“I can’t kiss you because this can’t get serious.”
There was an eyelash that was stuck to my eyeball. It felt like sandpaper, and when my girlfriend moved in to clear it, I made my move.
“I can’t do this! I cannot and will not date you!” We kissed again.
Jubi is a 2nd generation Indian immigrant. She moved to Philadelphia, Pennsylvania when she was just two years old and began her life of navigating two cultures, two languages, two types of food, and two sets of expectations.
Jubi spent the bulk of her childhood explaining why subzi and roti were her favorite foods. “But it looks so gross!” the other kids said. She threw her favorite foods away. She played The Cure and Joan Jett for her parents. “This is American music! Listen.” She explained to her teachers that her parents were working and couldn’t make it to parent-teacher conferences. She lied to her parents and told them she was at the library just so she could go to the new Dennis the Menace movie. She picked a college close to home just like a good Indian daughter should. She kept a promise to her parents. “Yes you brought us to the United States, but I will make sure that I marry an Indian man.” She navigated cultures well.
“I need to break up with you.” Jubi told me this about six weeks after our kiss. “Why?” I asked. “Do you not like me? Do I lack ambition? Aren’t we great friends? Am I ugly?” She laughed at me. “No, we have to break up because you’re white.”
I called her the next day. “Are you sure we have to break up?” “No,” she said, “I’m not sure.” “I’m coming over,” I said. “I have a rogue eyelash and I need help.”
I’m not sure when we decided or exactly how we decided, but about six months after our kiss we made a choice to tell her parents our intentions to get married. After all, Indian weddings were often arranged and marriage intentions were made early. If we’re going to get married then we have to do it according to her parents’ traditions. Jubi navigated cultures well.
It would take some work. It would take a lot of prayer. It would take trust building. It would take convincing. Some days it felt like it would take a miracle.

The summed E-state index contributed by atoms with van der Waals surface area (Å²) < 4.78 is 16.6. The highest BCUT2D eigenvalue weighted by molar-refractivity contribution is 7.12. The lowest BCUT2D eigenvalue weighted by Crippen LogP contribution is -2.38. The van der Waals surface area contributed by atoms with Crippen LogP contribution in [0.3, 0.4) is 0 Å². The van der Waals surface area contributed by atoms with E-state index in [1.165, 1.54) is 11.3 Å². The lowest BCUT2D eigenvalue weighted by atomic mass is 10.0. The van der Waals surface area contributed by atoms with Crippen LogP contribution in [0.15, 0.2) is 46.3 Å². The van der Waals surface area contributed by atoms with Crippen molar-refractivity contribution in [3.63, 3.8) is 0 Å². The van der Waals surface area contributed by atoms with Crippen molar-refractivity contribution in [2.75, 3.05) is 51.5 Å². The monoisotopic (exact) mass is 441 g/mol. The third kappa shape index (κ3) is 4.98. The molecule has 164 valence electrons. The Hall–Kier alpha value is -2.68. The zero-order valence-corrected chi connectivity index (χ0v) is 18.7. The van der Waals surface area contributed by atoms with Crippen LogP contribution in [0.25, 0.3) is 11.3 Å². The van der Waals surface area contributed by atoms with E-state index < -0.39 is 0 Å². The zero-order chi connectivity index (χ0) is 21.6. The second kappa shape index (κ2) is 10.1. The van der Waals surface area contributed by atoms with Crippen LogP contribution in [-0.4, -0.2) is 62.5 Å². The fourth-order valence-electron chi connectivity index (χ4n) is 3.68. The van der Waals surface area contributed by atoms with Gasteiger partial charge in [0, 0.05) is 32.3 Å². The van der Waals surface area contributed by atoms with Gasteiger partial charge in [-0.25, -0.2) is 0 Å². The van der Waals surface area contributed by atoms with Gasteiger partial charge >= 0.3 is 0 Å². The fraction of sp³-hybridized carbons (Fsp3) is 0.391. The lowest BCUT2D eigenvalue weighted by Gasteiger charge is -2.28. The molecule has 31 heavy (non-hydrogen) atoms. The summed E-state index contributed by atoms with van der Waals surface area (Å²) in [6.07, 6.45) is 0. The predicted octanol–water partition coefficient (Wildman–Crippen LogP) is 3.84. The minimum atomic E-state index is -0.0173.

While Jubi was away teaching in a foreign country I made an unannounced visit to her parents’ house. They invited me in. They fed me dinner. We talked for an hour or two and then they told me that I should never come back.
The next time I went to her parents’ house they invited me in. They fed me. We talked for an hour or two. We even laughed. I saw a glimmer of hope. “These are good and loving people,” I thought. They told me that their daughter and I could be friends but I should never come back.
I called Jubi. I told her about the visits to her parents. She laughed and cried and we both wondered if this marriage would ever happen. “My parents have sacrificed a lot. I’m not sure they have the energy to sacrifice anymore.”
It was about 18 months after our kiss that my future wife returned from teaching in another country. She called me from her parents’ home. It took a while to figure out what was going on, but between sobs, I heard this story.
My future wife told her father that she was going to marry me. Her father asked why she would choose to marry someone outside of her culture.
“Because I love him!” she responded.
“Love is not a feeling,” her father said. “Love is a choice! If you choose to love him then you’ll be disowned!”
We met with the pastor of the church we were attending. He told us that there was no reason we shouldn’t be married. Our callings and commitments aligned. He told us that there was room for forgiveness and reconciled relationships later. I didn’t disagree. My future wife was adamant. “We’ll wait for my parents’ blessing.” I agreed. I was learning how to navigate cultures too.
Two years after our kiss we sat around the dinner table at my future in-laws’ house. I wasn’t alone. My parents and siblings were with me. Jubi’s sister and husband were there too. Months of praying, convincing, conversation, and trust building had culminated in a miracle.
My future father-in-law put his head in his hands for what seemed like an eternity, looked up at my parents, and said, “Yes, my daughter and your son can marry.”
Two years and nine months after our kiss we were married. It was a long ceremony incorporating the beauty of the South Indian Christian tradition with whatever tradition my Long Island upbringing afforded. My groomsmen struggled to stand the whole time. They forgave me. I was learning to navigate cultures.
Jubi’s father spoke at our wedding reception while the large and diverse group of guests looked on. He looked at my wife and looked at me. Then he said these words.
“Love is not a feeling. Love is a choice. And today as I stand here there is one thing I can tell you, my daughter and son-in-law chose well.”
Fourteen years after our kiss I watch my children give kisses to their Ammachi and Appacha (their Grandma and Grandpa). My children, the literal manifestation of navigating two different cultures. My in-laws joke around and hug the kids. My wife and I are fed and content. We converse and laugh with the family. And I’ve never been more thankful for my in-laws’ choice.
Photo (Flickr CC) by ruurmo